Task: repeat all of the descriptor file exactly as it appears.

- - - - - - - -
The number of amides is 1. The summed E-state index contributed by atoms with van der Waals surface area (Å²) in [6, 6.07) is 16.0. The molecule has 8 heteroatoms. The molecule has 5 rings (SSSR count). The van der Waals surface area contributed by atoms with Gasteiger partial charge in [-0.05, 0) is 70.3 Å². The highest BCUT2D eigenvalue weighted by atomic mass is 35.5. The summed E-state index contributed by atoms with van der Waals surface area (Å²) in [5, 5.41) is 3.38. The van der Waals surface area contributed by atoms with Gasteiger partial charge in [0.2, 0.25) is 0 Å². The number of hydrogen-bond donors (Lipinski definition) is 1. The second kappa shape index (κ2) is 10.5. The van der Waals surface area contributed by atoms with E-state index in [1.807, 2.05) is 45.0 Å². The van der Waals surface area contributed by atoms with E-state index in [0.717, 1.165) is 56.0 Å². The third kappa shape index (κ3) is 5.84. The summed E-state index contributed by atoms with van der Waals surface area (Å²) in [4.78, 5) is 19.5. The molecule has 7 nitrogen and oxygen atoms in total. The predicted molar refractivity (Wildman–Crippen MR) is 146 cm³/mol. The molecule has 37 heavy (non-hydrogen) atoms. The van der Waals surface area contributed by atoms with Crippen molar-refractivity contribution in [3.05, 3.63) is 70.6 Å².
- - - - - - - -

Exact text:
The number of amides is 1. The summed E-state index contributed by atoms with van der Waals surface area (Å²) in [6, 6.07) is 16.0. The molecule has 8 heteroatoms. The molecule has 5 rings (SSSR count). The van der Waals surface area contributed by atoms with Gasteiger partial charge in [-0.05, 0) is 70.3 Å². The highest BCUT2D eigenvalue weighted by atomic mass is 35.5. The summed E-state index contributed by atoms with van der Waals surface area (Å²) in [5, 5.41) is 3.38. The van der Waals surface area contributed by atoms with Gasteiger partial charge in [0.2, 0.25) is 0 Å². The number of hydrogen-bond donors (Lipinski definition) is 1. The second kappa shape index (κ2) is 10.5. The van der Waals surface area contributed by atoms with E-state index in [1.807, 2.05) is 45.0 Å². The van der Waals surface area contributed by atoms with E-state index in [0.717, 1.165) is 56.0 Å². The third kappa shape index (κ3) is 5.84. The summed E-state index contributed by atoms with van der Waals surface area (Å²) in [4.78, 5) is 19.5. The molecule has 7 nitrogen and oxygen atoms in total. The predicted molar refractivity (Wildman–Crippen MR) is 146 cm³/mol. The molecule has 37 heavy (non-hydrogen) atoms. The van der Waals surface area contributed by atoms with Crippen molar-refractivity contribution in [3.05, 3.63) is 70.6 Å².